Problem set #2 (Meeting 2)
Announcements (Please sure to read them carefully since you will be held to them)
1. You will not be allowed to use any readers in the lab starting meeting 2. All information that is needed to carry out the lab should be in your pre-lab report. No exceptions! You will not be permitted to perform any experiment without a proper prelab.
2. You will not be permitted to carry out any experiments without proper attire! If you do not show up in proper clothing or/and do not wear goggles, a proper length flame-resistant lab coat and nitrile gloves in the lab (read UCLA PPE policy), you will be excused from the lab with a zero score (lab performance and quiz!) for this lab the first time (you still will have to make up the lab later on without getting any credit for it!). The second time, the consequences will be more severe i.e., dismissal from the course for not following the safety protocol. CAL OSHA and similar offices have been inspecting the department a lot recently (unannounced) and have passed out very heavy fines (i.e., not wearing a proper lab coat, goggles or nitrile gloves costs more than $1000 per incident which will come out of your bar account if you are caught by them!).
3. The infrared assignment for this quarter is posted (see link on front page). The assignment is due by October 11, 2013 at 4:30 pm in the instructor's office in YH 3077E. Late assignments will not receive any credit. Assignments submitted via email will not be accepted either. If you are not on campus on Friday, you will have to submit the assignment early. Plan your workload accordingly. (The instructor will not allow you to drop the course if you failed to turn in the assignment.)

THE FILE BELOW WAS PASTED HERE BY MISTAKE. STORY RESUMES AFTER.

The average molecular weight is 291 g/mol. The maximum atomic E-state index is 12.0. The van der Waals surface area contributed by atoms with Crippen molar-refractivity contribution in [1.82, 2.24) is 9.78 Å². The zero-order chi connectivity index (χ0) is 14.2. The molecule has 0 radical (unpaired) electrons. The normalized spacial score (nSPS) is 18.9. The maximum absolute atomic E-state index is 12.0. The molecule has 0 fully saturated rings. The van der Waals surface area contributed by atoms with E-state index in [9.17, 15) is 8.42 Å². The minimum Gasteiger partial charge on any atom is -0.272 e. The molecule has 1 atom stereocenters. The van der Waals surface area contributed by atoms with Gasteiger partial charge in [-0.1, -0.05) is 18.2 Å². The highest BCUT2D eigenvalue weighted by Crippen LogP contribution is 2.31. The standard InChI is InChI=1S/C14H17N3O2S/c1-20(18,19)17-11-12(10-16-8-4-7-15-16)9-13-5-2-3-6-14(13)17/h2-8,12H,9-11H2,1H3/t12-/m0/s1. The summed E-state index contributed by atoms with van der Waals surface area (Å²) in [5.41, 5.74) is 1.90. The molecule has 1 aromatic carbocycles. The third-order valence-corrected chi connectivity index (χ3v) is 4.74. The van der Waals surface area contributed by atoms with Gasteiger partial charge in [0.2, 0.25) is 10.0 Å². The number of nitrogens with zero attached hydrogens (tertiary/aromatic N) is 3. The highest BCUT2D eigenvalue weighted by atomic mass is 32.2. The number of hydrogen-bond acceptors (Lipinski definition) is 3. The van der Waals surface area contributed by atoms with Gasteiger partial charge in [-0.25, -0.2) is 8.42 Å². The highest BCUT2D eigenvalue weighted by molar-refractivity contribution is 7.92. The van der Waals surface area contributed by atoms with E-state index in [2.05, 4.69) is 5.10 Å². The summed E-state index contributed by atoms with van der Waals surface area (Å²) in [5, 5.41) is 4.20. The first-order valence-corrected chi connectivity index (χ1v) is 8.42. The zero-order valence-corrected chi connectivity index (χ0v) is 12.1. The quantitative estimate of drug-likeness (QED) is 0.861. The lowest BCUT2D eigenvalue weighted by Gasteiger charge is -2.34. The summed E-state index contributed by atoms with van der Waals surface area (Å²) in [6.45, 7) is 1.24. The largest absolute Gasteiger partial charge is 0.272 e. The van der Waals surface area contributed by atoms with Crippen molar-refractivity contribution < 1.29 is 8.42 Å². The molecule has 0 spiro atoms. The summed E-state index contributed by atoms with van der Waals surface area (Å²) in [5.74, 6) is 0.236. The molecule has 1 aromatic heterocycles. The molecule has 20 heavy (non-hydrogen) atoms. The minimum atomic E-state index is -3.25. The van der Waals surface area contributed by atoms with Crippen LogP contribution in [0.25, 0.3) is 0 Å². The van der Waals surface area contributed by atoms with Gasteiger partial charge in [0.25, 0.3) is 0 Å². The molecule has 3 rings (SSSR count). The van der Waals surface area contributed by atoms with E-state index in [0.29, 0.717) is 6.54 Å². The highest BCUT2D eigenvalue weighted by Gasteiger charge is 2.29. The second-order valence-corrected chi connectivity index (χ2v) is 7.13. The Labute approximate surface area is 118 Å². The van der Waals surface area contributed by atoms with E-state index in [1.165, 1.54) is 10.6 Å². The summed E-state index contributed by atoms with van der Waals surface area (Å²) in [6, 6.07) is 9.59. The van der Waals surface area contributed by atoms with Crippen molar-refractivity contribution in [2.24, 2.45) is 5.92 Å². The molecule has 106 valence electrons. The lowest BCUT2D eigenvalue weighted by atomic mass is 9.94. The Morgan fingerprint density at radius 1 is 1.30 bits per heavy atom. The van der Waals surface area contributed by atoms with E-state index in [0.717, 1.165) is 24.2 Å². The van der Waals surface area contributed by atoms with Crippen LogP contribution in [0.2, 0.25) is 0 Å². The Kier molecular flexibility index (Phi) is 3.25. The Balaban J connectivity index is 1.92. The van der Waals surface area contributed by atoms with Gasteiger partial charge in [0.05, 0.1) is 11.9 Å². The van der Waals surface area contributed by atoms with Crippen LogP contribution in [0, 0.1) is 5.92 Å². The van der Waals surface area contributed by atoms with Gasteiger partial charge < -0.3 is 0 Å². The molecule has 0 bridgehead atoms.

4. Make sure that you have access to the online quiz system as soon as possible. If not, inform the instructor asap. This system is largely independently operated from URSA, which means that even if you are enrolled in the course, you might not be in the database for the quiz system.
5. Submit two separate pre-labs during meeting 2: one for the benzoin experiment and one for the elimination experiment.
ATTN: The answers to the questions below are due at the start of meeting 2; these answers should be part of your pre-lab write-up. Show a balanced chemical equation and proper stereochemistry where appropriate.
1. Referring to the benzoin condensation, answer the following questions (include into the benzoin prelab).
a. Thiamine hydrochloride is dissolved in water before 95 % ethanol is added. Explain briefly.
b. What is the function of the sodium hydroxide in the reaction? Which observation should the student make during its addition? Rationalize the observation.
c. Why is it very important to mix the reaction mixture well after the addition of the benzaldehyde?
d. The procedure asks to return after two days to check on the reaction. At this point, the reaction should have yielded a copious amount of crystals. What could the student do if this did not happen? Where would s/he get the key if the door to the lab was closed?
e. A student starts with 0.25 g of thiamine hydrochloride and 1.50 mL of 0.10 N sodium hydroxide solution. Afterwards, he adds 2.70 mL of benzaldehyde to the solution. After the work-up, he isolates 2.25 g of white crystals. Determine the percentage yield for the reaction. Show your calculations.
2. Vacuum filtration (sorry the link to the quiz will not be active before 10/2/2013 around 2 pm due to enrollment issues)
Please watch the following video (MP4-format) and read the appropriate chapter in the "Survival Kit Reader". Then take the quiz below.
Hint: If the video does not start, download the file to the desktop and open it directly from a video player (i.e., Real Player)
In order to take the quiz, you have to go through a UCLA ICP address. This means that you either have to use your Bruin-Online account or go through the VPN (Vitual Private Network, software can be found here: http://www.bol.ucla.edu/services/vpn/) to have this UCLA ICP address.